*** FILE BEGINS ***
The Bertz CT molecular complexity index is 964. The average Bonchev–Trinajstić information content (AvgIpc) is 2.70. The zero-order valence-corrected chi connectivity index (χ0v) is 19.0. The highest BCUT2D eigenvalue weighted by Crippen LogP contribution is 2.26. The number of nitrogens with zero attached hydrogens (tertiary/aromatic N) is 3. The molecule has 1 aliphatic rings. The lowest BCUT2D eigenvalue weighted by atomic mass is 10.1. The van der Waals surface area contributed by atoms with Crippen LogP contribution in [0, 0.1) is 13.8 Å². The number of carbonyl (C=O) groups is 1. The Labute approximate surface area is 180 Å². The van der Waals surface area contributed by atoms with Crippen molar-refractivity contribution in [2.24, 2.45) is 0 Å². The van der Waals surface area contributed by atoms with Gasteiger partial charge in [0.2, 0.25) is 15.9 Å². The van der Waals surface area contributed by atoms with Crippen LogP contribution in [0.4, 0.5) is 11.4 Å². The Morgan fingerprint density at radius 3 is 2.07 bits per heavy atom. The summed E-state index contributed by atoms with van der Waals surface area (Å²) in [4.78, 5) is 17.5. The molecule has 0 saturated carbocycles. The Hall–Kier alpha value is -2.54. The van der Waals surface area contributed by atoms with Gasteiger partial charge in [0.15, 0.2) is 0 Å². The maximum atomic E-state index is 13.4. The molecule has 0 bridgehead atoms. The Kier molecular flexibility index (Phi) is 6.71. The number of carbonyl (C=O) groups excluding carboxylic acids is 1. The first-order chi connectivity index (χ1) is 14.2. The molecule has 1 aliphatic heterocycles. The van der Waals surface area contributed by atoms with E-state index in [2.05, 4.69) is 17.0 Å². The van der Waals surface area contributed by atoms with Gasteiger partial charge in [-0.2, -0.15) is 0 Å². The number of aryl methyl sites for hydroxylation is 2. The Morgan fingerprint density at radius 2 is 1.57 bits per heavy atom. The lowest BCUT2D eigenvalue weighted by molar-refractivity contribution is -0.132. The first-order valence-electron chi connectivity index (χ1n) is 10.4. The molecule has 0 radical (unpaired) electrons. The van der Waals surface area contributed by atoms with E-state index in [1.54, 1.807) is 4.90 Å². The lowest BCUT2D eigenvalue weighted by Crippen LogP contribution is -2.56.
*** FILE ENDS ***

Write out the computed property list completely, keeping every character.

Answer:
The Bertz CT molecular complexity index is 964. The average Bonchev–Trinajstić information content (AvgIpc) is 2.70. The zero-order valence-corrected chi connectivity index (χ0v) is 19.0. The highest BCUT2D eigenvalue weighted by Crippen LogP contribution is 2.26. The number of nitrogens with zero attached hydrogens (tertiary/aromatic N) is 3. The molecule has 1 aliphatic rings. The lowest BCUT2D eigenvalue weighted by atomic mass is 10.1. The van der Waals surface area contributed by atoms with Crippen LogP contribution in [0, 0.1) is 13.8 Å². The number of carbonyl (C=O) groups is 1. The Labute approximate surface area is 180 Å². The van der Waals surface area contributed by atoms with Crippen molar-refractivity contribution in [2.24, 2.45) is 0 Å². The van der Waals surface area contributed by atoms with Gasteiger partial charge in [0.2, 0.25) is 15.9 Å². The van der Waals surface area contributed by atoms with Crippen LogP contribution in [0.4, 0.5) is 11.4 Å². The Morgan fingerprint density at radius 3 is 2.07 bits per heavy atom. The summed E-state index contributed by atoms with van der Waals surface area (Å²) in [4.78, 5) is 17.5. The molecule has 0 saturated carbocycles. The Hall–Kier alpha value is -2.54. The van der Waals surface area contributed by atoms with Gasteiger partial charge in [0.15, 0.2) is 0 Å². The maximum atomic E-state index is 13.4. The molecule has 0 bridgehead atoms. The Kier molecular flexibility index (Phi) is 6.71. The number of carbonyl (C=O) groups excluding carboxylic acids is 1. The first-order chi connectivity index (χ1) is 14.2. The molecule has 1 aliphatic heterocycles. The van der Waals surface area contributed by atoms with E-state index in [2.05, 4.69) is 17.0 Å². The van der Waals surface area contributed by atoms with Gasteiger partial charge in [-0.2, -0.15) is 0 Å². The number of aryl methyl sites for hydroxylation is 2. The Morgan fingerprint density at radius 2 is 1.57 bits per heavy atom. The lowest BCUT2D eigenvalue weighted by molar-refractivity contribution is -0.132. The first-order valence-electron chi connectivity index (χ1n) is 10.4. The molecule has 0 radical (unpaired) electrons. The van der Waals surface area contributed by atoms with E-state index in [1.54, 1.807) is 4.90 Å². The lowest BCUT2D eigenvalue weighted by Crippen LogP contribution is -2.56.